Albertsons brings the fight to Amazon with small brands marketplace
- Albertsons announced it will launch a digital marketplace where shoppers can buy food and wellness products from small brands, according to a news release. The company is accepting vendor applications now and plans to launch the platform early this summer.
- Suppliers will ship products directly to shoppers and are responsible for providing customer service through the grocers’ platform. The marketplace will give suppliers a chance to interface with Albertsons, and potentially gain store distribution.
- The move comes just two months after Albertsons established its Performance Media platform, which worked with brands to place ads on platforms like Facebook then and track the store sales that resulted from those ads. “We can tell you how many people who saw the ad bought the product in our store,” said Narayan Iyengar, Albertsons senior vice president of digital, during a presentation at the Shoptalk conference in Las Vegas yesterday. “That’s one way to monetize the data we have.”
Albertsons is taking the fight to Amazon with this new marketplace. In addition to providing an “endless aisle” of products, the grocer aims to offer the sort of small-scale brands that are getting pushed out of Whole Foods stores as that company streamlines its business.
It brings to mind recent efforts by Kroger, including an online portal that allows cottage brands to apply directly to category buyers, and periodic local supplier summits. As Amazon and Walmart continue to evolve and threaten the industry, grocery companies are looking for ways to differentiate on assortment, customer service and store experience.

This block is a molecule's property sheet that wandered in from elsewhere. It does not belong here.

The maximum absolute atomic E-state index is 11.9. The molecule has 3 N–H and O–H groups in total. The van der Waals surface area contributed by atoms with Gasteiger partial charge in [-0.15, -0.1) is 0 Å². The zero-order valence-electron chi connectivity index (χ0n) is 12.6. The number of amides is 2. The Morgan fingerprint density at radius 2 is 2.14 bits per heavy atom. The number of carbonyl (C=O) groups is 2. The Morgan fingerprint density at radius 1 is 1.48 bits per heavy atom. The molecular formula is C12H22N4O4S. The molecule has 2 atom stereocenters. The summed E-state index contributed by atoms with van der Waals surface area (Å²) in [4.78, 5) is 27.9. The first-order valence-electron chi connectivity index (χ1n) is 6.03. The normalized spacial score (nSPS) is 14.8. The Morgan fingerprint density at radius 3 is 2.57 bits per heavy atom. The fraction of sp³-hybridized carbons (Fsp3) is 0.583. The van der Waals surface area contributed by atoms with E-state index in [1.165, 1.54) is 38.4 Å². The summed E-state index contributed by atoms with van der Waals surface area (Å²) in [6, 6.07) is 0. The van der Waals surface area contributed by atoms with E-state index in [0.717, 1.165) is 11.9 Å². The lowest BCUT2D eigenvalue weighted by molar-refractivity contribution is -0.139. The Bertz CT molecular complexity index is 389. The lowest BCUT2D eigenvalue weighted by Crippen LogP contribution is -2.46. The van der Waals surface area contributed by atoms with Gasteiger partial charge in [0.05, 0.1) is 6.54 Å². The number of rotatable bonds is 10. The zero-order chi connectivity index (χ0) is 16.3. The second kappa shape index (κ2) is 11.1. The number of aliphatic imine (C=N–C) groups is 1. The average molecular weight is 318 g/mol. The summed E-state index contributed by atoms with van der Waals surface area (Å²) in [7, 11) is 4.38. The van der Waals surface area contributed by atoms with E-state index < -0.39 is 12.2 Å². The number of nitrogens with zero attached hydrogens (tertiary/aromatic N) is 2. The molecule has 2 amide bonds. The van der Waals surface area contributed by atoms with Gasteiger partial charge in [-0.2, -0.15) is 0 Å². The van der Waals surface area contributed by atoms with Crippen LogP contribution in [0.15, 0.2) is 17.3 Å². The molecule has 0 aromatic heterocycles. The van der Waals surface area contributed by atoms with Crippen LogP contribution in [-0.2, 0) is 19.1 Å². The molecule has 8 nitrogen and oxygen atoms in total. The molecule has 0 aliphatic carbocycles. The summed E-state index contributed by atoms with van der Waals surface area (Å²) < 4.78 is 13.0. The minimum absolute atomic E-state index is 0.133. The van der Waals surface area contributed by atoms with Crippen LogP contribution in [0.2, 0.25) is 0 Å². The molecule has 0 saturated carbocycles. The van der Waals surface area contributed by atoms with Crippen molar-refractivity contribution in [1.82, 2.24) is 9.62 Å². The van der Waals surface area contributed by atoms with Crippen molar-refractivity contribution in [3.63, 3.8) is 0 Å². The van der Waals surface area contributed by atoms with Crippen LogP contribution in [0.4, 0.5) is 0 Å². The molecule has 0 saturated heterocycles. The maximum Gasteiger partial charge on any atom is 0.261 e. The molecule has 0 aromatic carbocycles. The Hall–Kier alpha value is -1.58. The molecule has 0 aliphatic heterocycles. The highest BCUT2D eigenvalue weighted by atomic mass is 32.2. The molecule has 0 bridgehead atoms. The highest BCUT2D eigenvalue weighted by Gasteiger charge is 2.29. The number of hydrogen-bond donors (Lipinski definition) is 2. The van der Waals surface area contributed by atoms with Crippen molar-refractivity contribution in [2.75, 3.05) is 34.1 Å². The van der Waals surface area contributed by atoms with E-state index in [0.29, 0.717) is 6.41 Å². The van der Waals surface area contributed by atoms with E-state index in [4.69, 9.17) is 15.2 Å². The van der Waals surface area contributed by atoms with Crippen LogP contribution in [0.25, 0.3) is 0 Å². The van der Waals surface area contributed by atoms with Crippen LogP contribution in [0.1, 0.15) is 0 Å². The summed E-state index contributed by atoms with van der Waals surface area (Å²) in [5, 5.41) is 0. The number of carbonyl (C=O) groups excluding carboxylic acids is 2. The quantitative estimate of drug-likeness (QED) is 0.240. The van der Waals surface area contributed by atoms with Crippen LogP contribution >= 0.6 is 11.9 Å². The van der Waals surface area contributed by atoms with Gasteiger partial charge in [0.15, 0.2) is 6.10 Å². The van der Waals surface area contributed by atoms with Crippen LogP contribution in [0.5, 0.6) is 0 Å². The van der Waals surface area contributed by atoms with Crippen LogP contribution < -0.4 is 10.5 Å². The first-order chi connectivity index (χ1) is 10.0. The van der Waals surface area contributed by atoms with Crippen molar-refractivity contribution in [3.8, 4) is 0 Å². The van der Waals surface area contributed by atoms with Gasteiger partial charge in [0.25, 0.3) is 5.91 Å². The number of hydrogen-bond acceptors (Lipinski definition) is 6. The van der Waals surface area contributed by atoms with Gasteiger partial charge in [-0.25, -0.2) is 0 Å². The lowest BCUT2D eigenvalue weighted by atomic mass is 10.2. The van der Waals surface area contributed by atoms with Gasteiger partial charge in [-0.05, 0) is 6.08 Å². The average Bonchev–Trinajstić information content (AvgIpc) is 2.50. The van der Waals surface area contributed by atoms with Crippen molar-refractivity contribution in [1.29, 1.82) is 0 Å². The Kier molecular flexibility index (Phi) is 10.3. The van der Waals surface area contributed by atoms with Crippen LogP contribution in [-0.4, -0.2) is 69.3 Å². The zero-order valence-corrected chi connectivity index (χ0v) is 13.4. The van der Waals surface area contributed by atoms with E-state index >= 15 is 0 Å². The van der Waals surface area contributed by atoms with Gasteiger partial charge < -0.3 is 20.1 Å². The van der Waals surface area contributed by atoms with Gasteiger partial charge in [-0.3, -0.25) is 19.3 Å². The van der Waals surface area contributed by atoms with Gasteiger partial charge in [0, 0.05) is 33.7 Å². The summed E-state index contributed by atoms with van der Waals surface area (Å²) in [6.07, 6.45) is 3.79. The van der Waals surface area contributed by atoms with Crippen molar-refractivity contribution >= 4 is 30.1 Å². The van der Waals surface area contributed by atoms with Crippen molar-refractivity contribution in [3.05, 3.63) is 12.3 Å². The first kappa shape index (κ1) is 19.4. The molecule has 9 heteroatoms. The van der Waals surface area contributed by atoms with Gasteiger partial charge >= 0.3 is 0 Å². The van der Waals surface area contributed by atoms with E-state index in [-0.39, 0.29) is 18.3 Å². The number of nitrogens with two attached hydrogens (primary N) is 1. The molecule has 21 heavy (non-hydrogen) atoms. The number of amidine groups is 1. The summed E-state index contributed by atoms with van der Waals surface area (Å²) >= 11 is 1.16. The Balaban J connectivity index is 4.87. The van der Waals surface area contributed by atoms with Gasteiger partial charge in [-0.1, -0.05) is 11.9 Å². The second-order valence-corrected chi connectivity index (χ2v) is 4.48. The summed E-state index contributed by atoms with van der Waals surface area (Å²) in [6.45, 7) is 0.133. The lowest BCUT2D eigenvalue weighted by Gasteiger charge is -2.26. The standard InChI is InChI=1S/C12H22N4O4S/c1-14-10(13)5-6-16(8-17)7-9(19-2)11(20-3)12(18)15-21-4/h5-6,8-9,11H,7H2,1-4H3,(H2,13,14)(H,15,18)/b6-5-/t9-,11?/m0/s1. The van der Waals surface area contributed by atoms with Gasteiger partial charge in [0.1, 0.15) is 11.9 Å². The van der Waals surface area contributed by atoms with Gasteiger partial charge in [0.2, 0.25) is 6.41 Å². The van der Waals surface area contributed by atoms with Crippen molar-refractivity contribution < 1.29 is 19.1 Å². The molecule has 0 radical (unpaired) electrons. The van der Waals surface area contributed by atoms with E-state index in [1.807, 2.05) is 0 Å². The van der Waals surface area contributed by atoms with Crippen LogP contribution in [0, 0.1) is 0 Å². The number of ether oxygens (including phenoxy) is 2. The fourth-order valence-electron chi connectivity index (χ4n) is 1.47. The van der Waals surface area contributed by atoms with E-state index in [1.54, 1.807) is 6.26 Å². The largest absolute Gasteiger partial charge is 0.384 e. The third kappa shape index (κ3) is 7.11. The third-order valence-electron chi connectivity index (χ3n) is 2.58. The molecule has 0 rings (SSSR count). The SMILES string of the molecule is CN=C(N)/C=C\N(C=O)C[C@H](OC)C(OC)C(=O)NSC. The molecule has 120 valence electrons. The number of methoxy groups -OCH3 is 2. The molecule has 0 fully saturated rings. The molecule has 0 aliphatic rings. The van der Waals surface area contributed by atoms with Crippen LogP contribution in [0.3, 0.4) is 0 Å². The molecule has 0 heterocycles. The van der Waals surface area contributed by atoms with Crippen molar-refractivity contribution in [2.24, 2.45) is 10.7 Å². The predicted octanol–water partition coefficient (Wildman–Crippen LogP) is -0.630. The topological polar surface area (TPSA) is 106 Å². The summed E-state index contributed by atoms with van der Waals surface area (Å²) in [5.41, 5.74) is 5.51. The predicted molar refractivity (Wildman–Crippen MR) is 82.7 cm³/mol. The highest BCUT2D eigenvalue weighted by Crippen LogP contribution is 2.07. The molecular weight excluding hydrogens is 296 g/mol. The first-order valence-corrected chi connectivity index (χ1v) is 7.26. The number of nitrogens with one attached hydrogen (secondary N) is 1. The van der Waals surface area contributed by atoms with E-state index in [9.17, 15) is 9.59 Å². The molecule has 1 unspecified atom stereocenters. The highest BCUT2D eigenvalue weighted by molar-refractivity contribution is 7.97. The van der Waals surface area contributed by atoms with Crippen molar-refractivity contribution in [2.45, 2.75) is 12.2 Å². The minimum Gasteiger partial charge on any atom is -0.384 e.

Albertsons is smart to target small brands that might otherwise get overlooked by its 19 retail chains. Brand loyalty is declining, and at the same time shoppers are looking for unique and interesting products that carry a story and compelling attributes. According to research firm Packaged Facts, local food sales grew from $5 billion in 2008 to $12 billion in 2014, and are expected to top $20 billion by 2019.
But how will Albertsons drive shoppers to this online marketplace, and will the assortment and pricing be attractive enough to make them want to buy? Despite having a growing online presence, including a chain-wide deal with Instacart as well as its own growing platform and delivery service, Albertsons is not thought of as an online grocer.
It faces stiff competition in the space, too, including a growing lineup of e-commerce startups like Thrive Market and Brandless. There’s also Amazon itself, which carries many small brands that ship directly to consumers.
In his presentation at Shoptalk on Tuesday, Iyengar said Albertsons does not want to "out-Amazon" Amazon. It’s a saying many companies have adopted, indicating many in the industry would rather play up their strengths than adjust to meet the online giant head-on. In Albertsons' case, the focus is on food, Iyengar said. This means offering recipes, in-store meal kits and other promotions that leverage its ingrained expertise and facilities.
Formerly the head of e-commerce at Disney, Iyengar said he came to Albertsons last year because the grocery industry "is where the action is.” He said the grocery industry will see more transformation in the next five years than it’s seen in the past 10 to 20 years, and stressed the importance of disrupting traditional ways of thinking in the industry.
“You need to think about the entire customer journey, not just the category-specific approach retailers have taken for so long,” he said.
Follow Jeff Wells on Twitter